Cinema Eye Nominees

I just got the press release announcing the nominees for the inaugural Cinema Eye Honors for Non-Fiction Filmmaking (and now they are posted to A.J. Schnack’s blog), designed to reward documentaries in a variety of categories, including direction, editing, and graphic design. As I mentioned a few days ago, I think these awards are a pretty cool idea, in that they recognize the importance of craft and storytelling in creating good documentaries. It looks like the biggest winners are Philip Gröning’s very deserving Into Great Silence, which focuses on the daily routines of a group of monks living in a monastery in the French Alps, and Jason Cohn’s Manda Bala, which focuses on political corruption in Brazil (and which was one of the films I most regretted missing at Full Frame this year). Tony Kaye’s highly confrontational Lake of Fire, which focuses on the abortion issue, and Charles Ferguson’s No End in Sight also received a number of nominations. But I’m impressed by the breadth and variety of films that were nominated or, at least, received consideration for awards, including many that I’m hoping to see in the near future. Also glad to see among the graphic design/animation nominees: Trollbäck & Co. for Helvetica and Petra Epperlein for The Prisoner Or: How I Planned to Kill Tony Blair.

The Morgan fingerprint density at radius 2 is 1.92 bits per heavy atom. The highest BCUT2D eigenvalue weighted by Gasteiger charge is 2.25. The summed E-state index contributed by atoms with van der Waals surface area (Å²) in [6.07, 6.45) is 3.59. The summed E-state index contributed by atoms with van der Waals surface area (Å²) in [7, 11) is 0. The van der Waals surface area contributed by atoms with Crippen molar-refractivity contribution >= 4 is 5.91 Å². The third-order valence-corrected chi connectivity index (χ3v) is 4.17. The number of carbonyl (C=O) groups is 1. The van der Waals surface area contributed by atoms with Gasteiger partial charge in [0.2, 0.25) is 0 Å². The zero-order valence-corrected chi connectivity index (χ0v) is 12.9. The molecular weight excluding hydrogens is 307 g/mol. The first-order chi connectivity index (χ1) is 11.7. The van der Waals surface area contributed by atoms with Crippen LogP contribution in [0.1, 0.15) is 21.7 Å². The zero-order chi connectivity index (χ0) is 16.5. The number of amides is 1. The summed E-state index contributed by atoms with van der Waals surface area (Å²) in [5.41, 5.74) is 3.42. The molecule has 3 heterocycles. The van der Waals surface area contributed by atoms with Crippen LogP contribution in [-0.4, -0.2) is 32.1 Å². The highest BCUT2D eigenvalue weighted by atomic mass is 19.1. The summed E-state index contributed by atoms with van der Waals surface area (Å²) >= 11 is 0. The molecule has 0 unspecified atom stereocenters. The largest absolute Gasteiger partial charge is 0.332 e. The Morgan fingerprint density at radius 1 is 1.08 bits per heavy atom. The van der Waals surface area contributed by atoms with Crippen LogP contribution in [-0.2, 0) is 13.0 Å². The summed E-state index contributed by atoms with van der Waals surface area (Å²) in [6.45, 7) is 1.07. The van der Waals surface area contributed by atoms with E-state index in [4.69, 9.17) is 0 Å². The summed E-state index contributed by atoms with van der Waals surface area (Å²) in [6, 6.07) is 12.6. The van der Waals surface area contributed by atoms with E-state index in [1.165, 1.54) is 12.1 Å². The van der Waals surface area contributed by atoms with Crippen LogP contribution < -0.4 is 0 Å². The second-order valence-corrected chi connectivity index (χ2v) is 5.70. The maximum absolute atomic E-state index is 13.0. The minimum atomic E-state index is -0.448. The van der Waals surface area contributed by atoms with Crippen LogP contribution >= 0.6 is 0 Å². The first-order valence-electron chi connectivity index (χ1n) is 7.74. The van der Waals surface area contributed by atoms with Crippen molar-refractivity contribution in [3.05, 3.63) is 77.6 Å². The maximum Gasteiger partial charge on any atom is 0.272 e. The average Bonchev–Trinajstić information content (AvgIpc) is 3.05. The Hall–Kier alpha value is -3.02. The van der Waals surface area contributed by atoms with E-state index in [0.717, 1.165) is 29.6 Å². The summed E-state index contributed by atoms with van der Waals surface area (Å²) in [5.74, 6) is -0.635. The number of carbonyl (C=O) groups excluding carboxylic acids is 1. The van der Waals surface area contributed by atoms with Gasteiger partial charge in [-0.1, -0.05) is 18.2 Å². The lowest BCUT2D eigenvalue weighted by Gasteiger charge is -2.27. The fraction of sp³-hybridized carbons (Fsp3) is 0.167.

Instead of posting the full list of nominees, I’ll just send you over to A.J.’s blog, but I’d love to get a discussion going here. What’s your take on some of the nominated docs? Do you think Sicko (or any other doc) was snubbed? Awards will be announced March 18 at the IFC Center in New York.

2 Comments »

  1. Chris Said,

    January 20, 2008 @ 11:04 pm

    I’ll chime in, just for the heck of it, on one of your questions. I haven’t been able to see most of these docs yet (limited availability, etc.), but I did see Sicko, and while I thought it was good, I don’t really think it was “snubbed” because I think so many of the other films are so clearly well regarded.

    OTOH, I would consider that there might be an “anti-Michael Moore” effect (even possibly an unconscious one) going on here.

    Honestly, I thought Sicko was a really solid film, but some of Moore’s grandstanding is so out there that I could see how it really might tick off some documentarians who might have a problem with a film being judged by the on-screen personality of the filmmaker.

  2. Chuck Said,

    January 21, 2008 @ 8:41 am

    I don’t think Sicko was snubbed either, but really just wanted to call attention to its absence here in order to highlight the diversity of films that were selected. I liked Sicko, and I’m glad that it has opened up a wider dialog about health care in this country, but these awards go a long way towards conveying the diversity of films in the documentary genre.

    In a previous thread on these awards, we discussed how films with sentimental subjects often attract more attention from the major awards (the Oscars, for example), and these awards certainly provide a space for evaluating how we respond to documentaries and how storytelling techniques–editing, cinematography, etc–shape those responses.

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